Well, mostly. I still prefer to work on my rough concept and thumbnail sketches traditionally, but for refined sketches and final linework I find myself using Manga Studio more and more frequently. I’ve made numerous attempts to switch to drawing digitally using Photoshop, but for me, the drawing tools in Photoshop just don’t feel as smooth as they do in Manga Studio. Drawing in Manga Studio feels very natural and as close to traditional methods as I’ve experienced. In addition, there are a few very good pen tool options that make the drawing experience that much better. I’m going to talk about some of those options here.
Just a quick note: For the purposes of this overview I’m working with Manga Studio 4, and only talking about the pen and some related tools. The newest version (Manga Studio 5) looks like it has quite a few interface improvements and other new features (Tracy Bishop did a great video overview of Manga Studio 5 on the site in May last year), but for the tools I will be talking about, I do not believe a whole lot has changed.
Okay, here is an overview of some of the features and the drawing tools that really sold me on using Manga Studio:
Pen Tool Options
My first impression when using the pen tool was how nice and smooth it felt. The pen is very responsive and I was impressed with the line quality you can achieve. There are also some very interesting options and settings available for the pen tools:
Stroke-in and Stroke-out
On the pen tool options palette there are check boxes for stroke-in and stroke-out. Turning these on will taper your line at the beginning or end (or both) of your stroke. You can also use these stroke-in and stroke-out options in conjunction with your pen speed.
This tapering of your line is applied in addition to the regular pen size tapering you would get with the reduced pen pressure as you finish or start a stroke, and will ensure your line starts and/or ends in a nice tapered point. The great thing is that you can turn this option on or off, and adjust the amount of tapering for either end of your stroke as needed when drawing.
Another great pen tool option is “Correction”. With this turned on, Manga Studio will smooth out your pen stroke after you draw it. You can set the level of correction, so you can apply a very subtle correction or a lot of correction, depending on what you need. This option can be really useful if you are drawing some large round shapes or arced lines and want them to have a nice smooth feel.
In my experience, I’ve found that the smooth feel of the pen tool, in combination with these two options above can really help you achieve some great looking line work. Continue reading
When I first started doing the Once Upon a Sketch Screen Casts I created a series of two videos about how I ink and color my drawings in Adobe Illustrator. Well, it’s been over a year since I created this set of videos so I thought I would share them again for those who haven’t seen them yet and even if you have seen them you might like a refresher. I just watched these videos again and learned things from myself that I had forgotten (which is really funny).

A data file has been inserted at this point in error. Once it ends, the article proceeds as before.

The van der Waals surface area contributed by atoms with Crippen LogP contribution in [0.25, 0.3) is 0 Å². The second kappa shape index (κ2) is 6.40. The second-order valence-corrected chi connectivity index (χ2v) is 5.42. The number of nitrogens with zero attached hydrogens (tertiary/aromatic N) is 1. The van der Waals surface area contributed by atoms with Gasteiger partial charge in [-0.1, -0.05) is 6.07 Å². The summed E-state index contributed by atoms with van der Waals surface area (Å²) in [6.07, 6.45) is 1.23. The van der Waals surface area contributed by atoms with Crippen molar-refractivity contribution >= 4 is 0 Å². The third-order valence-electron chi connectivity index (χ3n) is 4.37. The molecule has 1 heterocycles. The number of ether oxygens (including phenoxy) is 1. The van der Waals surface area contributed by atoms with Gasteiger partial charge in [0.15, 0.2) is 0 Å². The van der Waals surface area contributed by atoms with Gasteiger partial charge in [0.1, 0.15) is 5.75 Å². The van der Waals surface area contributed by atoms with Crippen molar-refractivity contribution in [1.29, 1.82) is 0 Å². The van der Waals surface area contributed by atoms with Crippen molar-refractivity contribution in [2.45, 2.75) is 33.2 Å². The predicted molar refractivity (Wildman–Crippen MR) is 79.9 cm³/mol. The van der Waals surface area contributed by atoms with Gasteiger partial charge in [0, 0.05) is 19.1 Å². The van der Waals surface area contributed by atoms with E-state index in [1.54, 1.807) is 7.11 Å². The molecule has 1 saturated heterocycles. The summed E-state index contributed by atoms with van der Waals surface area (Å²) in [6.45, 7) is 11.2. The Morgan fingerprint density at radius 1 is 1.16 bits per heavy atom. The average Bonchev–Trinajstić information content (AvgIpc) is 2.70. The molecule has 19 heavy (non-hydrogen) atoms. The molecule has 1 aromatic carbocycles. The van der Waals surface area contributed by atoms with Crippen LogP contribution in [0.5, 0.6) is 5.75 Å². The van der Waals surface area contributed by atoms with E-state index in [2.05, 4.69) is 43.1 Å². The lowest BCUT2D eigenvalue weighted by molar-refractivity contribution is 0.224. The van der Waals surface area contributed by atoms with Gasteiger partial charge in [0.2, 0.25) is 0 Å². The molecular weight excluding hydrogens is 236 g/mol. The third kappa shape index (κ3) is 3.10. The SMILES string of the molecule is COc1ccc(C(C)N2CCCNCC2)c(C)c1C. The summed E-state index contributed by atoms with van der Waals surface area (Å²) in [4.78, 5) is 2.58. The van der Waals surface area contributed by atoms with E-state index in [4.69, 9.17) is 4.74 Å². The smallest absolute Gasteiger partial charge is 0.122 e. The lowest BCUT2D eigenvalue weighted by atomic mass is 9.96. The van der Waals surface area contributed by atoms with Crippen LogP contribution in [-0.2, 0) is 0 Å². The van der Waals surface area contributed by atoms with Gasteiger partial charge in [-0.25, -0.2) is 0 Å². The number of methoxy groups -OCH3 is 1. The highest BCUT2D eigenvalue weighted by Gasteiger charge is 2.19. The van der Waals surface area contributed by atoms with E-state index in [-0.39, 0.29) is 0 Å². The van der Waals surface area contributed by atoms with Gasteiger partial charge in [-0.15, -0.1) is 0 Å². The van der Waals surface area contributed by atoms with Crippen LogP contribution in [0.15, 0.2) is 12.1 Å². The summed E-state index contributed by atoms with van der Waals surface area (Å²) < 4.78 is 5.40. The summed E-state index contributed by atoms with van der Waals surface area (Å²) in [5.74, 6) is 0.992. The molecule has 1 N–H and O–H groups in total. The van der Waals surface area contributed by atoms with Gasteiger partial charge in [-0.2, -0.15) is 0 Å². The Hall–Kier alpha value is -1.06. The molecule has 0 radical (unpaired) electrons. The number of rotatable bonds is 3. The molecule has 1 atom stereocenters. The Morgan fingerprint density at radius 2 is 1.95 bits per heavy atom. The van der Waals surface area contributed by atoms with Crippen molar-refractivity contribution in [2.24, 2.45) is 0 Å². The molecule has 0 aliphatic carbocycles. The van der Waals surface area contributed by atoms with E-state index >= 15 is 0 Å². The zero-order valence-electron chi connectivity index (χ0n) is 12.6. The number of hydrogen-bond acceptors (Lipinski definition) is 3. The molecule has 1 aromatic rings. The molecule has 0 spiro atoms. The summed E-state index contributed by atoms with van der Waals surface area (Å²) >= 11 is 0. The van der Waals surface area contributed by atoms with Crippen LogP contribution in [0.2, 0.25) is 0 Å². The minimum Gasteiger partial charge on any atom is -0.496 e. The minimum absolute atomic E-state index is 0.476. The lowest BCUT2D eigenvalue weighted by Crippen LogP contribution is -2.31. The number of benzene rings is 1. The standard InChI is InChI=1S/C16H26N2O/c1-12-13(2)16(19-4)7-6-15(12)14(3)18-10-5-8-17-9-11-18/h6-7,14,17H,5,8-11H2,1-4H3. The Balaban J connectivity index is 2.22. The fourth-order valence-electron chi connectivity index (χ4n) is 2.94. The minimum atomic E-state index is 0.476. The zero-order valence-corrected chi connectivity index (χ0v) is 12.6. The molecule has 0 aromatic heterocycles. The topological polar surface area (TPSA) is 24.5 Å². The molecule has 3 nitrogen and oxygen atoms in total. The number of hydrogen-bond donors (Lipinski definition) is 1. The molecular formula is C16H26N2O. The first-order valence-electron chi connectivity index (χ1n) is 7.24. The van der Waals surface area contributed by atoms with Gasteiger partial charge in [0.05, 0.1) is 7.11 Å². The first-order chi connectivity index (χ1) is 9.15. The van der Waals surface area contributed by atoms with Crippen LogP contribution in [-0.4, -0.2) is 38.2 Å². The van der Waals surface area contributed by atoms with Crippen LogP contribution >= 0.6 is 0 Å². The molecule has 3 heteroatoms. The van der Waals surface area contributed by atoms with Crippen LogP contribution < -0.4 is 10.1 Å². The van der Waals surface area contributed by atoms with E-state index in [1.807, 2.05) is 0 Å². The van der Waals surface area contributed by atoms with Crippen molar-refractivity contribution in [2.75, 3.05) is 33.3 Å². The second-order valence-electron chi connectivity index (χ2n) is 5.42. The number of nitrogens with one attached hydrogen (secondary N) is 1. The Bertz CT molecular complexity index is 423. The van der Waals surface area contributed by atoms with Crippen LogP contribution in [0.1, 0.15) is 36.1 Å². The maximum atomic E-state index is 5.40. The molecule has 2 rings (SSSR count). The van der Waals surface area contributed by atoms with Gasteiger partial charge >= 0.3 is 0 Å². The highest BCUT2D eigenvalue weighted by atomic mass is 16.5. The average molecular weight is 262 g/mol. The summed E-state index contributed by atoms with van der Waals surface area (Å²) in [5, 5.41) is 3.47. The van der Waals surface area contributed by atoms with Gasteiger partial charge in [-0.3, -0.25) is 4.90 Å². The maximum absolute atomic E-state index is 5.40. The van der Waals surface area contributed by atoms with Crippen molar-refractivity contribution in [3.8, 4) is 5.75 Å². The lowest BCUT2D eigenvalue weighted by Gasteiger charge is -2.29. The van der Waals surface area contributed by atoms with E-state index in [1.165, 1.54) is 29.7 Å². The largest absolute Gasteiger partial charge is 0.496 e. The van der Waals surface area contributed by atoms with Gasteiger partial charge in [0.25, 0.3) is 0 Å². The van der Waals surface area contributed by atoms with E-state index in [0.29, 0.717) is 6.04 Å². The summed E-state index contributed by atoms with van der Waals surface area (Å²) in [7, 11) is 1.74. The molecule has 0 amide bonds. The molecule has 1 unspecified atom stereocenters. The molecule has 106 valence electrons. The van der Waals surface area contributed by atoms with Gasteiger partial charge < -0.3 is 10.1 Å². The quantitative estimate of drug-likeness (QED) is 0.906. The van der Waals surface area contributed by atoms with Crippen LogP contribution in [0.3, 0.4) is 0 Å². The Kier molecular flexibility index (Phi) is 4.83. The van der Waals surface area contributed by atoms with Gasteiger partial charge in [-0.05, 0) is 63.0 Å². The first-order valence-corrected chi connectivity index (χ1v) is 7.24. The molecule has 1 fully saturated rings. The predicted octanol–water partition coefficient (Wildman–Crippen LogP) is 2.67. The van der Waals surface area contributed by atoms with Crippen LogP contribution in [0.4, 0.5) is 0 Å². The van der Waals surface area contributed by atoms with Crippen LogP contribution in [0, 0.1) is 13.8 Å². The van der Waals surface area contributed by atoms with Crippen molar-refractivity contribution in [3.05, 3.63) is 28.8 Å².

Some might ask why you would want to create inked looking vector lines in Illustrator when you could use another tool like Photoshop, Sketchbook Pro or Manga studio to get the same look. My answer to them would be, even though the two lines might look the same on the surface they are two very different things. The main difference between the two would be that vector lines are infinitely scalable and raster images are not. Example, a company hired me to design mascots to promote one of their programs, I created these characters using the same techniques shown in these videos and most were created at around 8.5in x 11in. With these images being created in a vector format it was no problem when the company asked me to create a billboard using the same artwork with no loss in quality when the images were blown up to about 600 times the size that they were created at. This would not have been the case if the images were created in the other programs. Now that you know why you would want to create this type of drawing, here are the two videos. The first is how to create inked looking lines in Illustrator and the second is how I fill in those lines using the Live Paint Tool.
The first video is about how I set up my brush tools in illustrator to get and inked looking vector line. I also use the blob brush tool to show you how to create a different type of line and describe the difference between the two tools. Continue reading
In this episode I discuss one of the most helpful things I found in Adobe Photoshop. This feature is called layer masks. The use of a layer mask is to hide something you don’t necessarily want to get rid of. Watch the video to find out what I mean.
When I’m not working in Photoshop I spend my time with Sketchbook Pro. As I was trying to figure something out with a tool in Sketchbook Pro I came across their YouTube page and found some great videos of artists using Sketchbook and as can easily happen when searching for one thing on the Internet you find something you never intended.
The first video I got side tracked by is from Asuka111 and this demo is called Bike Craft. Asuka111 starts with Sketchbook on the iPad and then brings the drawing onto Sketchbook Pro on their PC to finish it up.